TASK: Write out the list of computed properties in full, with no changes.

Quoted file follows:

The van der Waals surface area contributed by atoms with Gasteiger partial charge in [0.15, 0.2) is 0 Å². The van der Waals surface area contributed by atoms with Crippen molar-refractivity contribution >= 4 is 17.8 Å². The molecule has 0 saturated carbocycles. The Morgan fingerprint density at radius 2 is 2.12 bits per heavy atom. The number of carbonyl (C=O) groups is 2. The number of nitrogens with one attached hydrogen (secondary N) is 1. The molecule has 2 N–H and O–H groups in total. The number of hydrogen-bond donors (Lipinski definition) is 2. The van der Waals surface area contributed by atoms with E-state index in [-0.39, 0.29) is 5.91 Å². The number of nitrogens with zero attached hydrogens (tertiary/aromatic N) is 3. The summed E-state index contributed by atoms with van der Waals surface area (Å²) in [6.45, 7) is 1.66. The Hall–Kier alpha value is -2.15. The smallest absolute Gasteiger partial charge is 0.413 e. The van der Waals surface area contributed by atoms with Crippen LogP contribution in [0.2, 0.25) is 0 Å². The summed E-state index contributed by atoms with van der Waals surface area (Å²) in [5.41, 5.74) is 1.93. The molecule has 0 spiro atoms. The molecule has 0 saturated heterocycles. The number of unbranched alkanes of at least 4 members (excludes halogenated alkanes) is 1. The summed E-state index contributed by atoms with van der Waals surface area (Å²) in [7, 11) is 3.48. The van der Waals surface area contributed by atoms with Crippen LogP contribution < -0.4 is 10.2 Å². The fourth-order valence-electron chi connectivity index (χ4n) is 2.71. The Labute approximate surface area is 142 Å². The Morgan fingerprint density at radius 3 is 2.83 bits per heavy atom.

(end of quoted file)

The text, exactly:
The van der Waals surface area contributed by atoms with Gasteiger partial charge in [0.15, 0.2) is 0 Å². The van der Waals surface area contributed by atoms with Crippen molar-refractivity contribution >= 4 is 17.8 Å². The molecule has 0 saturated carbocycles. The Morgan fingerprint density at radius 2 is 2.12 bits per heavy atom. The number of carbonyl (C=O) groups is 2. The number of nitrogens with one attached hydrogen (secondary N) is 1. The molecule has 2 N–H and O–H groups in total. The number of hydrogen-bond donors (Lipinski definition) is 2. The van der Waals surface area contributed by atoms with E-state index in [-0.39, 0.29) is 5.91 Å². The number of nitrogens with zero attached hydrogens (tertiary/aromatic N) is 3. The summed E-state index contributed by atoms with van der Waals surface area (Å²) in [6.45, 7) is 1.66. The Hall–Kier alpha value is -2.15. The smallest absolute Gasteiger partial charge is 0.413 e. The van der Waals surface area contributed by atoms with Crippen LogP contribution in [0.2, 0.25) is 0 Å². The summed E-state index contributed by atoms with van der Waals surface area (Å²) in [5.41, 5.74) is 1.93. The molecule has 0 spiro atoms. The molecule has 0 saturated heterocycles. The number of unbranched alkanes of at least 4 members (excludes halogenated alkanes) is 1. The summed E-state index contributed by atoms with van der Waals surface area (Å²) in [7, 11) is 3.48. The van der Waals surface area contributed by atoms with Crippen LogP contribution < -0.4 is 10.2 Å². The fourth-order valence-electron chi connectivity index (χ4n) is 2.71. The Labute approximate surface area is 142 Å². The Morgan fingerprint density at radius 3 is 2.83 bits per heavy atom.